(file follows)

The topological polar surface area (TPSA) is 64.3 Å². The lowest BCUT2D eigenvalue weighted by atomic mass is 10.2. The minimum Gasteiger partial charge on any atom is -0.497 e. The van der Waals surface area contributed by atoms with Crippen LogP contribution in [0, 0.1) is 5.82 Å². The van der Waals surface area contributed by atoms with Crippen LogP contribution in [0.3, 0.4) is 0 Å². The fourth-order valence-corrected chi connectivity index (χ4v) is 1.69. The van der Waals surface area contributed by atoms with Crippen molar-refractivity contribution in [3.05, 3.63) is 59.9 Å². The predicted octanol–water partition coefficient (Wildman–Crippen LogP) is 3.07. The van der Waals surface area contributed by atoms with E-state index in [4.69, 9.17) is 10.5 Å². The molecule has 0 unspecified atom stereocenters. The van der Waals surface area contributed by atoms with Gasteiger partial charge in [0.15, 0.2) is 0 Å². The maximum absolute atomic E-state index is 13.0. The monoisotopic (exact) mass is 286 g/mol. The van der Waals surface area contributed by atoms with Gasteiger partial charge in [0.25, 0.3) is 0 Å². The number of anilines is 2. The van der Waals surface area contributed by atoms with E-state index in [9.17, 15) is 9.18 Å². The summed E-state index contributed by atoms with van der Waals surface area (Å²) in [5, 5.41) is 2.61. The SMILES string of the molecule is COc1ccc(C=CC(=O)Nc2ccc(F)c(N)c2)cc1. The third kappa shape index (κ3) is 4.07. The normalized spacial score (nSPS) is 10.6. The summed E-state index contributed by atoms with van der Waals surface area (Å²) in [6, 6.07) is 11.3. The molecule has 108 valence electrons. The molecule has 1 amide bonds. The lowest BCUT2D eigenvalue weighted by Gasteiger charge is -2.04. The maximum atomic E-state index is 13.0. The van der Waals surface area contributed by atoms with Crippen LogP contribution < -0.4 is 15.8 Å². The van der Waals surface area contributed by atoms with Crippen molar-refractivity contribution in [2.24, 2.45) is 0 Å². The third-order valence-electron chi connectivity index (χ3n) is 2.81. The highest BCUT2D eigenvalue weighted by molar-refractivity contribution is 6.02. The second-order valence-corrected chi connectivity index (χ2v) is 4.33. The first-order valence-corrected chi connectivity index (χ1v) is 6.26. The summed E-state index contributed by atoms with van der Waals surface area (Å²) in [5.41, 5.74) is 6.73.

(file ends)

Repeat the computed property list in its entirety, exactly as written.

The topological polar surface area (TPSA) is 64.3 Å². The lowest BCUT2D eigenvalue weighted by atomic mass is 10.2. The minimum Gasteiger partial charge on any atom is -0.497 e. The van der Waals surface area contributed by atoms with Crippen LogP contribution in [0, 0.1) is 5.82 Å². The van der Waals surface area contributed by atoms with Crippen LogP contribution in [0.3, 0.4) is 0 Å². The fourth-order valence-corrected chi connectivity index (χ4v) is 1.69. The van der Waals surface area contributed by atoms with Crippen molar-refractivity contribution in [3.05, 3.63) is 59.9 Å². The predicted octanol–water partition coefficient (Wildman–Crippen LogP) is 3.07. The van der Waals surface area contributed by atoms with E-state index in [4.69, 9.17) is 10.5 Å². The molecule has 0 unspecified atom stereocenters. The van der Waals surface area contributed by atoms with Gasteiger partial charge in [0.15, 0.2) is 0 Å². The maximum absolute atomic E-state index is 13.0. The monoisotopic (exact) mass is 286 g/mol. The van der Waals surface area contributed by atoms with Gasteiger partial charge in [0.25, 0.3) is 0 Å². The number of anilines is 2. The van der Waals surface area contributed by atoms with E-state index in [9.17, 15) is 9.18 Å². The summed E-state index contributed by atoms with van der Waals surface area (Å²) in [5, 5.41) is 2.61. The SMILES string of the molecule is COc1ccc(C=CC(=O)Nc2ccc(F)c(N)c2)cc1. The third kappa shape index (κ3) is 4.07. The normalized spacial score (nSPS) is 10.6. The summed E-state index contributed by atoms with van der Waals surface area (Å²) in [6, 6.07) is 11.3. The molecule has 108 valence electrons. The molecule has 1 amide bonds. The lowest BCUT2D eigenvalue weighted by Gasteiger charge is -2.04. The maximum atomic E-state index is 13.0. The van der Waals surface area contributed by atoms with Crippen LogP contribution < -0.4 is 15.8 Å². The van der Waals surface area contributed by atoms with Crippen molar-refractivity contribution in [2.24, 2.45) is 0 Å². The third-order valence-electron chi connectivity index (χ3n) is 2.81. The highest BCUT2D eigenvalue weighted by molar-refractivity contribution is 6.02. The second-order valence-corrected chi connectivity index (χ2v) is 4.33. The first-order valence-corrected chi connectivity index (χ1v) is 6.26. The summed E-state index contributed by atoms with van der Waals surface area (Å²) in [5.41, 5.74) is 6.73.